- The “complexity of the proceedings”; and,
- The “capacity” of the individual involved.
It seems to me that the refugee law context easily meets this test.
First, it is hard to imagine any legal process where the interests at stake are more serious. Refugee law involves life and death-decision making. If Canada gets these decisions wrong, refugees may be deported (in contravention of international law) to countries where they will face persecution, torture or even death.
Second, refugee proceedings are complex. They require a solid grasp of domestic and international refugee law, administrative law, constitutional law, international human rights, national security law, and criminal law – as all these are understood and applied in Canada, source countries and countries of transit. And, while the rules of evidence in refugee hearings are relaxed, gathering and presenting the evidence can be challenging, and often requires specialized expertise and ready access to various professionals to persuasively substantiate claims. Additionally, in substantiating their claims, refugee claimants frequently deal with adjudicators who approach refugee claimants with a culture of disbelief and who regularly use small inconsistencies in evidence as a reason to deny claims – which means that small errors in preparing claims can be fatal. Even in the best of circumstances, refugee determinations generally involve challenges related to communication across cultures, and cross-cultural miscommunications are common. All this and more has led scholars who study refugee determination processes to argue that “[r]efugee determination is one of the most complex adjudication functions in industrialized societies.”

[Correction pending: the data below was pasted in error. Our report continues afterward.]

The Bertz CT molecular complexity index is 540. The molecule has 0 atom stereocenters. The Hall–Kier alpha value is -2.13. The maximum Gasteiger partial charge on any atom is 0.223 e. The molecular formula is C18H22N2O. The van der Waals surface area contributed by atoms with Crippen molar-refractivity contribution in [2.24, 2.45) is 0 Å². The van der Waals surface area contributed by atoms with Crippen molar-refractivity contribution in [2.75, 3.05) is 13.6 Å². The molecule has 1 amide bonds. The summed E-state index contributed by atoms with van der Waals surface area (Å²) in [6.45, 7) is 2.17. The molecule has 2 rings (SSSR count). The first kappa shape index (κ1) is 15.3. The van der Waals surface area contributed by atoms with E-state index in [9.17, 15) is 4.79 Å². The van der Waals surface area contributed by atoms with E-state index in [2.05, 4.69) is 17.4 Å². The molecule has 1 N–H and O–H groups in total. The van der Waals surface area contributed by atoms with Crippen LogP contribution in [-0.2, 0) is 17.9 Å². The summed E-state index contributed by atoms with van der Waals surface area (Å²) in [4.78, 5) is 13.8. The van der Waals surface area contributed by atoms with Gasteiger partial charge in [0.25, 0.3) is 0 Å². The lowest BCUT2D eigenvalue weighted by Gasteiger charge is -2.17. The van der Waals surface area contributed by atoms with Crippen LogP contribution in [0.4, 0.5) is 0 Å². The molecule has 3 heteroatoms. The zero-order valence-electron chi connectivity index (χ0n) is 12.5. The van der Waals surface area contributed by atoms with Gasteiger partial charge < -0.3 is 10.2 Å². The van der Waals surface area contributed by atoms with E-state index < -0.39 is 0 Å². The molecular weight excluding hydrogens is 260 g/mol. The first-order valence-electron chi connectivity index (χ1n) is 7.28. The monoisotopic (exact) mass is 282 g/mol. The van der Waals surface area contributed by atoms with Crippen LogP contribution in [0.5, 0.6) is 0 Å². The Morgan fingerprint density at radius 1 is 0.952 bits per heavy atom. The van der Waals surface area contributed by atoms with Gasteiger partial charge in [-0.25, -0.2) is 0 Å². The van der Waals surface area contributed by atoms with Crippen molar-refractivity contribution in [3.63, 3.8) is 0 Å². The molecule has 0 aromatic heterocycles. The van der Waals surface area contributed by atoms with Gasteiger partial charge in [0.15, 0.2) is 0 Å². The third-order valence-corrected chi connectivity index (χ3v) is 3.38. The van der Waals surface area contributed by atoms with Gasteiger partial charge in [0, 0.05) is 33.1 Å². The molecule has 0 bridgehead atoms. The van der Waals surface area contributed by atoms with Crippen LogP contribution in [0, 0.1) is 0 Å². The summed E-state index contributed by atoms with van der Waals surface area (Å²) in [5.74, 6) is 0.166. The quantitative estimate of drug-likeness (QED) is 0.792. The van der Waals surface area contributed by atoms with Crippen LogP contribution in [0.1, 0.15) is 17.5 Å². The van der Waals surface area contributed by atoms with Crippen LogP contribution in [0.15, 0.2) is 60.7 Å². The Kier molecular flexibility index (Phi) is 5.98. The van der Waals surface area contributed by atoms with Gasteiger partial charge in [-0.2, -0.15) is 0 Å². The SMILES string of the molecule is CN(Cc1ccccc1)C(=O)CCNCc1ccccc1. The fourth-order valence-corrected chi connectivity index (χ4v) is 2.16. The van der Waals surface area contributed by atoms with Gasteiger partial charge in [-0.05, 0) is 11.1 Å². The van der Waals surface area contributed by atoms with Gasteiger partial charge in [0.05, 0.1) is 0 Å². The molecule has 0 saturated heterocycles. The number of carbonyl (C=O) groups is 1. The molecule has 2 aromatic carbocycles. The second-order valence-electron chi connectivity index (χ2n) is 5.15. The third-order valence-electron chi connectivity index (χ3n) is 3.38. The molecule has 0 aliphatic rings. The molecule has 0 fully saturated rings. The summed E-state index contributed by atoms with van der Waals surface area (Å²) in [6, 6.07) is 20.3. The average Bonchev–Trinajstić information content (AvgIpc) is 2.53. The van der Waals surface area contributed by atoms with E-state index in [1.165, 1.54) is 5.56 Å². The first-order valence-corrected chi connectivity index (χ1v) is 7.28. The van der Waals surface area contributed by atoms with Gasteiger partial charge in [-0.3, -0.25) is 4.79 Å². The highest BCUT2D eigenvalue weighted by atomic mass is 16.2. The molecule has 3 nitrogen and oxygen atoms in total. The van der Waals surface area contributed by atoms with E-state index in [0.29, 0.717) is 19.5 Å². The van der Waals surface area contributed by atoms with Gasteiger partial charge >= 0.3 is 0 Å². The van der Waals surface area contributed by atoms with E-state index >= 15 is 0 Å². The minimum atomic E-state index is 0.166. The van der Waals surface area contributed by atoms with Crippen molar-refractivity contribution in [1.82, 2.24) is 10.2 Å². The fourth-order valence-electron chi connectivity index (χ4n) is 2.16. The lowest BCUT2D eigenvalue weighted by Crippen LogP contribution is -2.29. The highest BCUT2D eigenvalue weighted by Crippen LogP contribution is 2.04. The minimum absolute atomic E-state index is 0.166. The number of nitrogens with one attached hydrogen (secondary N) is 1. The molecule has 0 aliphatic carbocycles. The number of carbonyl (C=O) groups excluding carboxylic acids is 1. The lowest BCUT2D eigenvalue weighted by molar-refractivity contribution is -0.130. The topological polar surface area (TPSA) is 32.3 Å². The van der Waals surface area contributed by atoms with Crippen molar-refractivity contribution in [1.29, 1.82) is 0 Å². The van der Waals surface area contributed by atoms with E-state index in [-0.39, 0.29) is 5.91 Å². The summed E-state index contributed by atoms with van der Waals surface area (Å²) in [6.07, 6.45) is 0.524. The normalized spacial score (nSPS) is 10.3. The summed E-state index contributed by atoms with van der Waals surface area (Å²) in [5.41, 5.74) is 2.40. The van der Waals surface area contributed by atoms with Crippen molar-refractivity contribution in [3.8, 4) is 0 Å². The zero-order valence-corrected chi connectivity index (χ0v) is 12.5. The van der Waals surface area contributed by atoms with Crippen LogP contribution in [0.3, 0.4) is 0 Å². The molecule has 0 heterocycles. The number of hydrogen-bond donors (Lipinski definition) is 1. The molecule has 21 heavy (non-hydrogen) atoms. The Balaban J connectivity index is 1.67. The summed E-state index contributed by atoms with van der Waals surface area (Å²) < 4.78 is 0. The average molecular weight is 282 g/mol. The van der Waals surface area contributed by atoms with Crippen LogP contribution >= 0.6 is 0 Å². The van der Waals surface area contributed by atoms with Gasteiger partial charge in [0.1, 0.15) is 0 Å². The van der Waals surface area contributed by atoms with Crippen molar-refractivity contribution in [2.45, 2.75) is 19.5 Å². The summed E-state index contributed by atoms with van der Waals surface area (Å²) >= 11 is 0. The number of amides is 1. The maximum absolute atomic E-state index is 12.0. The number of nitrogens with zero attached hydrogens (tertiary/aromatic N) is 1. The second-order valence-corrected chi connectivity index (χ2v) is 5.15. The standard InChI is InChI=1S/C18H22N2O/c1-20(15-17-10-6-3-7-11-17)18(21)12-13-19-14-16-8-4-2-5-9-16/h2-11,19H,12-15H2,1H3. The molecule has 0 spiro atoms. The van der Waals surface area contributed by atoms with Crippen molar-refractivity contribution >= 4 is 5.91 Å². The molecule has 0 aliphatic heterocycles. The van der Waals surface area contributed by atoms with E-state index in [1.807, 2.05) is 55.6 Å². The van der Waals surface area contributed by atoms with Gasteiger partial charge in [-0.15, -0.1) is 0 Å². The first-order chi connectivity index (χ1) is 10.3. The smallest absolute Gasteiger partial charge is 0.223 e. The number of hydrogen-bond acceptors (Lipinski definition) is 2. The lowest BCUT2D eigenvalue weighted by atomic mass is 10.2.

Third, as a group, refugee claimants are seldom well-placed to successfully navigate these complex processes on their own (with some exceptions, of course). Most refugee claimants are under extreme stress because of the high stakes of the refugee determination process, combined with the unfamiliarity and uncertainty of the process. Many have good reason to be distrustful of state officials, given their experience with such officials in their home countries. Mental health challenges, including post-traumatic stress disorder, are common because of the trauma that prompts refugees to flee. Most refugee claimants do not speak, write, or read in English or French. This may be the first time they are engaging with a legal process – and they are doing so in the context of a foreign legal system.